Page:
Hints had been concealed throughout the series before issue 11, but Pizza Dog's story demonstrated that the creative crew was more invested in how perspective influenced plot than the other way around. In many superhero narratives, operatic plots are the be-all, end-all. Thematic content or characters beats take a backseat to solving the ridiculous problem of how to save the world. In Hawkeye, how characters perceive the plot supersedes the action. This approach has made it unique and beloved among Marvel Now! books, and it's not hard to see why. Lucky's journey through Clint's apartment building is a treat because no other series on the stands would showcase a dog's point of view.
Throughout Hawkeye, Fraction and Aja have taken the time to detail varying perspectives, often to delightful results. We get an issue of Lucky's adventures. We get Kate Bishop -- the other Hawkeye -- encountering a Long Goodbye-ish L.A. detective who may or may not exist. And we get Clint Barton -- the first Hawkeye -- spotting a Daily Bugle headline, and translating it into his own interpretation of events. Other highlights include Clint quizzically translating the potential French or Italian being yelled at him by thugs, and a visualization of his concentration while aiming his bow and arrow:
Of course, this series has its problems. Clint is very much a white straight guy, and there are already a lot of white straight guy heroes in comics. Clint is set apart by his truly terrible decision-making, but the "bro bro bro" refrain from his thug antagonists can get tiring. Likewise, Kate's penchant for Kate-ifying everything (she calls trouble a "Kate-astrophe") can get grating. Such are the dangers of pointedly placing the reader inside the characters' heads. The long wait times between issues has also been hard to accept. (Fraction's decompressed storytelling, which has showcased the same series of events from four different perspectives, will likely read better in trade, instead of month to month.) I've found myself falling out of love with the series, despite its innovation, because I'm never sure when the next issue will appear. And since the two Hawkeyes are living across the country from one another right now, I've lost a sense of the story's larger stakes, at least regarding protection of Clint's apartment building.
That's all changed with issue 19. I didn't even realize the book was coming out today, so unaware have I been of its extended schedule. Luckily, my friend Nick linked me to a New York Times article last week discussing the fact that the series would be embracing Clint's past as a hard of hearing hero. After reading about Fraction and Aja's intentions, I got pretty fired up. I've always been troubled by Marvel's claim to bonafides in portraying disability; Clint rarely if ever displays hearing loss in appearances I've read, and while the creation of Blue Ear is an amazing story people link me to on a consistent basis, I'm still aware that Marvel recently "fridged" its one Deaf female hero, Echo. Hawkeye's artistic and editorial team working to share the perspective of somebody with hearing loss could only be a light in the darkness.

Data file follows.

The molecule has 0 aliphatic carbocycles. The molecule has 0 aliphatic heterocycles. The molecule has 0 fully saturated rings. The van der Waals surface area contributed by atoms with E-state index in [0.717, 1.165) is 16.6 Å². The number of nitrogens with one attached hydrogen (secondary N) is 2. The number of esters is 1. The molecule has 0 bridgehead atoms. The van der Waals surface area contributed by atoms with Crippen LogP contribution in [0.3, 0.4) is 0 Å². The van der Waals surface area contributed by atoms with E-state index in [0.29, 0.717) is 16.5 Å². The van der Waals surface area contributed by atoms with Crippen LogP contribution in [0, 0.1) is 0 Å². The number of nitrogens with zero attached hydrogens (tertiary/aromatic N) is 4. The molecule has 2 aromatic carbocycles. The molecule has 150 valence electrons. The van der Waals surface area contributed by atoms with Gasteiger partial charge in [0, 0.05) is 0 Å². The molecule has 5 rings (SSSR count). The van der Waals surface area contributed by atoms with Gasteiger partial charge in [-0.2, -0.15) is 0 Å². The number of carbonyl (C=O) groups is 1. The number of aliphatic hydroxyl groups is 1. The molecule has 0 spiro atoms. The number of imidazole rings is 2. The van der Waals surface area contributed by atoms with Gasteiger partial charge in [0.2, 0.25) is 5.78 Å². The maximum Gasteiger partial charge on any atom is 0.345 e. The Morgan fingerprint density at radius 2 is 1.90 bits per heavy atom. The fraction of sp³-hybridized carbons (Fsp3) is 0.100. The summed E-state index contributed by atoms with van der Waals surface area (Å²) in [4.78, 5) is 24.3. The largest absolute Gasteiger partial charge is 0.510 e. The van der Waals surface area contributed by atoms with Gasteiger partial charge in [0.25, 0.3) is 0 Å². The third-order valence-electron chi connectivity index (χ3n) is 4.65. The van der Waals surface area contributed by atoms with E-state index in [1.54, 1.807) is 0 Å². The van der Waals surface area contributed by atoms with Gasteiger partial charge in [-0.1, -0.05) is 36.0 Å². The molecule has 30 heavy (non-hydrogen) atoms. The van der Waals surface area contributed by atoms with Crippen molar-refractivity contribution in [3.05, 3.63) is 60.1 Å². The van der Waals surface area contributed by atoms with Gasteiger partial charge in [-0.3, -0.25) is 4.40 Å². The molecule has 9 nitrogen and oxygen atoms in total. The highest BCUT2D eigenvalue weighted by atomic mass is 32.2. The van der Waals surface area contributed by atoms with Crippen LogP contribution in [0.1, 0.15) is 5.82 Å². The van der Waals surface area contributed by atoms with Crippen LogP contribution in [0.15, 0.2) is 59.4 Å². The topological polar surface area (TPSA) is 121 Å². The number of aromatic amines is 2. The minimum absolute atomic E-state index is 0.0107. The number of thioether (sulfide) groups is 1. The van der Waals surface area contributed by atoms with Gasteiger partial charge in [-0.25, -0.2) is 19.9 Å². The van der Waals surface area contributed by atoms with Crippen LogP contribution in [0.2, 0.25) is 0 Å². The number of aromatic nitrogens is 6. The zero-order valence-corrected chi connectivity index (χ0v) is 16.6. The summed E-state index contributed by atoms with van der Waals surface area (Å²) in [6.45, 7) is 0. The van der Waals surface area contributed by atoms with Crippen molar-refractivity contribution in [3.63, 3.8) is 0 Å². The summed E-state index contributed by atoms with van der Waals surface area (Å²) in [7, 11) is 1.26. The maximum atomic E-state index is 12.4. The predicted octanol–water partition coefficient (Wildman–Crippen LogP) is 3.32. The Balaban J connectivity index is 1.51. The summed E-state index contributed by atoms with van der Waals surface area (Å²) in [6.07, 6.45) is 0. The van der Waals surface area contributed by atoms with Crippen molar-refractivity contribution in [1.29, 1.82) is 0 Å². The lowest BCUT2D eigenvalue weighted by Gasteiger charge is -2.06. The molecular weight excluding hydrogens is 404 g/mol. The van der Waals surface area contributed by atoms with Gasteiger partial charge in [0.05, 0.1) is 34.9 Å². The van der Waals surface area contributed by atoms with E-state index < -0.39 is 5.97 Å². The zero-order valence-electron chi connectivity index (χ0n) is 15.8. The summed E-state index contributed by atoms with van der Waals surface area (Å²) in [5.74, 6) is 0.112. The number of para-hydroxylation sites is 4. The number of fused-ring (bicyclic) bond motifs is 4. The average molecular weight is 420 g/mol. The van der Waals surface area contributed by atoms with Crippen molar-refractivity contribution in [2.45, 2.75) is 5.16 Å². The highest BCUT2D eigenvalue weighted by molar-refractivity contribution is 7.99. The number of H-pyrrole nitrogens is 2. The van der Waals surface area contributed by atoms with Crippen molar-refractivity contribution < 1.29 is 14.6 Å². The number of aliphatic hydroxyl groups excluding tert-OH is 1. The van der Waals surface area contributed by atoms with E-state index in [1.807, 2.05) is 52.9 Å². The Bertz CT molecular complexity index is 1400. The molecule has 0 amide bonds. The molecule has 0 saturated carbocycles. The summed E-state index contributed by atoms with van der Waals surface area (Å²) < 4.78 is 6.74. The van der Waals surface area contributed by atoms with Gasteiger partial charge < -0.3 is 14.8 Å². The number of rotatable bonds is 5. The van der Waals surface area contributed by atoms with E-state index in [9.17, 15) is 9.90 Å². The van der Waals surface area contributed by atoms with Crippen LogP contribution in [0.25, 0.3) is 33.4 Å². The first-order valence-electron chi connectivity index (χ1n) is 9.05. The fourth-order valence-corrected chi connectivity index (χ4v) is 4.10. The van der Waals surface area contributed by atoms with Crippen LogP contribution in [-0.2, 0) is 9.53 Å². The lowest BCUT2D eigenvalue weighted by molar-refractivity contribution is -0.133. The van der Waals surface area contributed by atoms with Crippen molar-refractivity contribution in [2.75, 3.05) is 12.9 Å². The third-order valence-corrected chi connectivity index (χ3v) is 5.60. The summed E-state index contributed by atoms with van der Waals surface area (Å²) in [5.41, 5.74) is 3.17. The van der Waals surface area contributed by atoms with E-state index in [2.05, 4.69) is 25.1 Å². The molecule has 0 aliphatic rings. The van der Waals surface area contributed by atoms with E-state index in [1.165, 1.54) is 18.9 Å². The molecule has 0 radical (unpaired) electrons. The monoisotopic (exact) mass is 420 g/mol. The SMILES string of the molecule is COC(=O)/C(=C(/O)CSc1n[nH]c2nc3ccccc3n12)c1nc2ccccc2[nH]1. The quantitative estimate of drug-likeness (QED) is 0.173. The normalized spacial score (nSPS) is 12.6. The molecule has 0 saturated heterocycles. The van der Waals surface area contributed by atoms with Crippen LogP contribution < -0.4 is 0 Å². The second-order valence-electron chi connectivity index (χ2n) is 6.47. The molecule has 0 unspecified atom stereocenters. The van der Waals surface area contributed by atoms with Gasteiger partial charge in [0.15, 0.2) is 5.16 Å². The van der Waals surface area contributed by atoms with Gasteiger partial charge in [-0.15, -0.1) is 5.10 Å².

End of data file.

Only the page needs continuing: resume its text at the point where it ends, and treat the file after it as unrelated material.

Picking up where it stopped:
If you have any interest at all in graphic innovation or diversity in comics, please, please, PLEASE pick up Hawkeye 19. When we last left Clint, his ears had been damaged by an assassin, and his brother Barney had been shot. At the start of this issue, not only is Clint mourning the loss of his hearing, Barney is adjusting to the use of a wheelchair -- which Aja depicts in detail, as Barney must transfer from his chair to a car seat for the cab ride home from the hospital. Clint refuses to read lips, which leads to Barney encouraging him to speak via sign language. Clint's perspective is represented through blank speech bubbles, and Barney's signs are displayed in spelled letters or "how-to" manual type graphics, as shown above. Late in the story, when Clint begins to read lips, his tenants' words appear in lopsided bubbles, with sentences broken up into parenthesized fragments. (Still, their agreement to work together to rid themselves of the villains terrorizing their lives is represented not in speech, but gesture -- the powerful image of several raised arms, in unison.) If Fraction and Aja aimed to depict the non-hearing world for those who can hear, I'd say they more than succeeded. The effort it takes to decipher this story reminds me of the extreme focus I need to employ when my hearing aid is in the shop. And Clint's efforts to touch the world and understand it become more worthwhile and celebratory for his concentration and effort.
Hawkeye's hearing loss has appeared and disappeared before, but I hope it at least sticks around for the rest of Fraction's run, which ends with issue 21 or 22. Marvel could use the perspective; such characters only enrich the company's universe. And if you look at the sales numbers for digital comics and comic book movies, it's clear the audience wants more than white bread heroes. With diversity being triumphed by many creators and even companies, with the reading audience broadening and clamoring for more varied points of view, a big change feels like it's coming to comics: one that includes as many points of view as there are people on the planet.
Hawkeye artists: Matt Fraction, Writer; David Aja, Artist; David Aja & Chris Eliopoulos; Matt Hollingsworth, Colorist.